Mike Fitch is a vibration application engineer for LUDECA, Inc. Fitch is a former “Divisional Reliability Champion” for a Fortune 500 company and a certified Category III vibration analyst. He can be reached at email@example.com or 305-591-8935.
Preventing problems before they occur is the best way to avoid downtime and failures.
To put an end to or get rid of defects, end users must first detect them. The art of detecting defects is called condition monitoring. Once detected and quantified, they can be prioritized and systematically dealt with.
Condition Monitoring with Vibration Analysis
Operators have realized the need for metrics. Metrics are measurements of any elements, actions or reactions that need to be controlled. Drivers need a speedometer to measure their speed, so they can keep it in the appropriate range to avoid the cost of a speeding ticket. In this same way, operators need constant information about the condition of their assets, so they can keep them in the most profitable range of condition.
Figure 1. Impact report of a vibration analysis program
In process-related rotating equipment, defects that lead to process failure and downtime are so costly that technology has been created to measure their condition. In addition to the sensory observations of experienced repair and operations technicians, state-of-the-art electronic devices are available for focused defect detection. Some of the most widely used condition monitoring technologies include:
- Vibration analysis
- Infrared thermography
- Oil analysis
- Motor current or circuit analysis
One of the most informative technologies for monitoring rotating equipment health and condition is vibration analysis. All rotating equipment vibrates as energy is fed into it and channeled to do the work for which it is intended. Some vibrations are harmless and must be accepted as a normal operating condition. However, some are defect generated and wear equipment assets if they are allowed to continue.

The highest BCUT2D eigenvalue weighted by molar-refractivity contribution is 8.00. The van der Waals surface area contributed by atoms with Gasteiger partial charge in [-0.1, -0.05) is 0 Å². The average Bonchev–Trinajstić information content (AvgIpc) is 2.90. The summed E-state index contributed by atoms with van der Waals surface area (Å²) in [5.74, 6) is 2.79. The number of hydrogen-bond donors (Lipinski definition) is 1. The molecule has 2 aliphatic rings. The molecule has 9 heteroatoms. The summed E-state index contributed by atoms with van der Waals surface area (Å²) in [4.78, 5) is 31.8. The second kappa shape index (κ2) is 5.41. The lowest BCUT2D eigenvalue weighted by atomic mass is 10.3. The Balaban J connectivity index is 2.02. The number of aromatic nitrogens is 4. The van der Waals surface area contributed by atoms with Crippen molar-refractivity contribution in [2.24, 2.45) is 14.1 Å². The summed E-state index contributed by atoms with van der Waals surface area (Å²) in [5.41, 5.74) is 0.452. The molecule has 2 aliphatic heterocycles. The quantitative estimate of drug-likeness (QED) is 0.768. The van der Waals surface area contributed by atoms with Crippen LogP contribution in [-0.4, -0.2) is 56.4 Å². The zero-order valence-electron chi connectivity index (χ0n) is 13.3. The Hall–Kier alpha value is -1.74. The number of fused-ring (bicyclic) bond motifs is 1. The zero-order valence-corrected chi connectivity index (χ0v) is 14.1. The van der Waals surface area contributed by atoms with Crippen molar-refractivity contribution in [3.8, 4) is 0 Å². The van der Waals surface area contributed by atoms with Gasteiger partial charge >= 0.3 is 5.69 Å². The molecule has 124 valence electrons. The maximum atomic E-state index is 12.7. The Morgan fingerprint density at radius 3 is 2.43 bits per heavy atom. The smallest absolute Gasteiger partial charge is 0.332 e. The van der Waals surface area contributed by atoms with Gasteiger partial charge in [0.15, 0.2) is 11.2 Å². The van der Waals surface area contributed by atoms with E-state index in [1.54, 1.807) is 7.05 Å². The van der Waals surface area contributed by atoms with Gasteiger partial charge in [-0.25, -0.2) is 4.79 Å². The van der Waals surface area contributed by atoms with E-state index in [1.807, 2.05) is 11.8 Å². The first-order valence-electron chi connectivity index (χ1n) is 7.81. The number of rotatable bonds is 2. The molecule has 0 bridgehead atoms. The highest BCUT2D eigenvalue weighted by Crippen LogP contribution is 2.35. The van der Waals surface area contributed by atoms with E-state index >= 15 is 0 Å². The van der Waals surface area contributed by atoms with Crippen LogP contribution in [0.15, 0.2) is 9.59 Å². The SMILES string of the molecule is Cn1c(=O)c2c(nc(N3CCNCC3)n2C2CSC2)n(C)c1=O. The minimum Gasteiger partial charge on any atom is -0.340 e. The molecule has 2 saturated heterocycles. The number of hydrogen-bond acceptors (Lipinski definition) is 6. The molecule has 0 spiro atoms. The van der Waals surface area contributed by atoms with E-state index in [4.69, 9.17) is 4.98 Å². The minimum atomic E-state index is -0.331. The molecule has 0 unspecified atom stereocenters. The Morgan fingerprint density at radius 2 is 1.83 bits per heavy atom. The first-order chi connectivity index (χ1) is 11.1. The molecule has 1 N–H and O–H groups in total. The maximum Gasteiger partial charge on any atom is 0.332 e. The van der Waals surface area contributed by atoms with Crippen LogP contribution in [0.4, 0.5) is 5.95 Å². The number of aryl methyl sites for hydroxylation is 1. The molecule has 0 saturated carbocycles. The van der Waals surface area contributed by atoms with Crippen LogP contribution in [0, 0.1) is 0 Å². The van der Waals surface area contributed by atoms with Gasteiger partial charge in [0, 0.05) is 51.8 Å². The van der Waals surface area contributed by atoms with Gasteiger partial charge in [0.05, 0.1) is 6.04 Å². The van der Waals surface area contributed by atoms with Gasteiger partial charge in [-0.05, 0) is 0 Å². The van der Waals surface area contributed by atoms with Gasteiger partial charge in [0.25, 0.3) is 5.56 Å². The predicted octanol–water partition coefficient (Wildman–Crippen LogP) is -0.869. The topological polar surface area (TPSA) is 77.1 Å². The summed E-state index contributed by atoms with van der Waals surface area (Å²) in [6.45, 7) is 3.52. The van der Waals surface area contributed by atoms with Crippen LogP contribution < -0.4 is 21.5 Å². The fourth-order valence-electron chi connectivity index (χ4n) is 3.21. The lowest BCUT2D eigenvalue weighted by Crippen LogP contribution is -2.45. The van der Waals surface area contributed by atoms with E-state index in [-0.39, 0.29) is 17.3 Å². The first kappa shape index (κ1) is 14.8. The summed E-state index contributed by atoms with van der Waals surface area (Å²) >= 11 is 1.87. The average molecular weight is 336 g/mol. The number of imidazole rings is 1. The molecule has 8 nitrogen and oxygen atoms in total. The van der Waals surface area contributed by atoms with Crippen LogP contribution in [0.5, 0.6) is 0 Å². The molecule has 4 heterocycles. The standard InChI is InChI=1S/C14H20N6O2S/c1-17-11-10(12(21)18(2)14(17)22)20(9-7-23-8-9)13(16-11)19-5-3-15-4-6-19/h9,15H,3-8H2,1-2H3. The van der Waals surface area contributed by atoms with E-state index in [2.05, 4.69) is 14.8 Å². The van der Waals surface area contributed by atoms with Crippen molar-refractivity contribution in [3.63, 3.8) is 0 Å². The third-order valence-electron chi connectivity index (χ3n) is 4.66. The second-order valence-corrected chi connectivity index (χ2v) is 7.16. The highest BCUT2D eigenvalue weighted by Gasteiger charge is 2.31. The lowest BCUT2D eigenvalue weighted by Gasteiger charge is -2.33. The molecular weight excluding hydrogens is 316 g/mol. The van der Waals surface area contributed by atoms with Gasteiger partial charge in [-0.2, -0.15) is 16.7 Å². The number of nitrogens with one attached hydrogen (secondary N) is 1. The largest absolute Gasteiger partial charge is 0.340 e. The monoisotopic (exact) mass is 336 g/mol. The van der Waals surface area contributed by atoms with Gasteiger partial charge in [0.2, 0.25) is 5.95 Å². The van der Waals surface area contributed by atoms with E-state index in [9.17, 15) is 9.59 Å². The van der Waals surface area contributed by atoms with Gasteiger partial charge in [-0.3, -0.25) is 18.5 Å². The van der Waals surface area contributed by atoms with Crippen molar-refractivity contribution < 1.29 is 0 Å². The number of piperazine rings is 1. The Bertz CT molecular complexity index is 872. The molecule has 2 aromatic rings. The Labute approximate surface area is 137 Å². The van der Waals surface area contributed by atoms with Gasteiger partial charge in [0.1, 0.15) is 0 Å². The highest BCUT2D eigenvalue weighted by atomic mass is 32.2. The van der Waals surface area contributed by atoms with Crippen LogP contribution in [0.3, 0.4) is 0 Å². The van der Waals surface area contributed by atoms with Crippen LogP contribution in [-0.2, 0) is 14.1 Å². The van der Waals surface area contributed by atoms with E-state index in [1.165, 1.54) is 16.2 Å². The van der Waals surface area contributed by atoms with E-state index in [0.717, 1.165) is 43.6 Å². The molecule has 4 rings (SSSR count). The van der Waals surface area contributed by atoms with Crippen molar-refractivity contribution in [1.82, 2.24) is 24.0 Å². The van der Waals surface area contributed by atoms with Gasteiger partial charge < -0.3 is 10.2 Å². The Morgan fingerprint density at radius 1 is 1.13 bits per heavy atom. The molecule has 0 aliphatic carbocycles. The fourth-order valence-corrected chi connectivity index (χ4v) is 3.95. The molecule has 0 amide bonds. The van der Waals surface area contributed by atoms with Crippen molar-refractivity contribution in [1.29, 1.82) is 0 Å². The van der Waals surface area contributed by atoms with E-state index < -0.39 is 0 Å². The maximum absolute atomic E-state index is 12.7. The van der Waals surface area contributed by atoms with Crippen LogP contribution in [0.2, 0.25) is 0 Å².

Some defects that are easily detected with vibration analysis are reversible, and the failures they lead to are preventable. Some are not reversible and will lead to inevitable failure. However, knowledge of the condition allows end users to decide the timetable for removal from service and repair instead of experiencing an unexpected failure, with greater costs. In most cases, prevention and preparation are much less expensive than sudden, unexpected failure. In many industries, an effective vibration analysis program—including the technology and training—can be much less expensive than a single unanticipated failure.
Because defects are inevitable, end users must manage defects or react to their consequences. Figure 1 shows the detection of a severe unbalance in a precision rotor. In addition to equipment issues, this kind of defect can cause defects in the product manufactured by the defective machine. Without the information from vibration analysis, finding the cause of the defective product could be difficult and time consuming.
Figure 1 is a trend graph report that shows the impact of a vibration analysis program on a single machine. The graph shows high vibration at 1 times turning speed until the defect was removed. The vibration then falls well below harmful levels. The situation was monitored until the machine could be balanced, and the same technology was used for monitoring and balancing. Quality vibration analysis systems detect unbalance and double as field balancing equipment. The unbalance defect was detected and eliminated with the same portable tool.
Manufacturers in the U.S. are pressed to have the highest return on net assets in the world to compete with foreign manufacturers and other domestic manufacturers that have optimized their assets and processes. Managing enterprises can be complicated and challenging, but one simple strategy works when it is implemented. That strategy is defect elimination through condition monitoring. P&S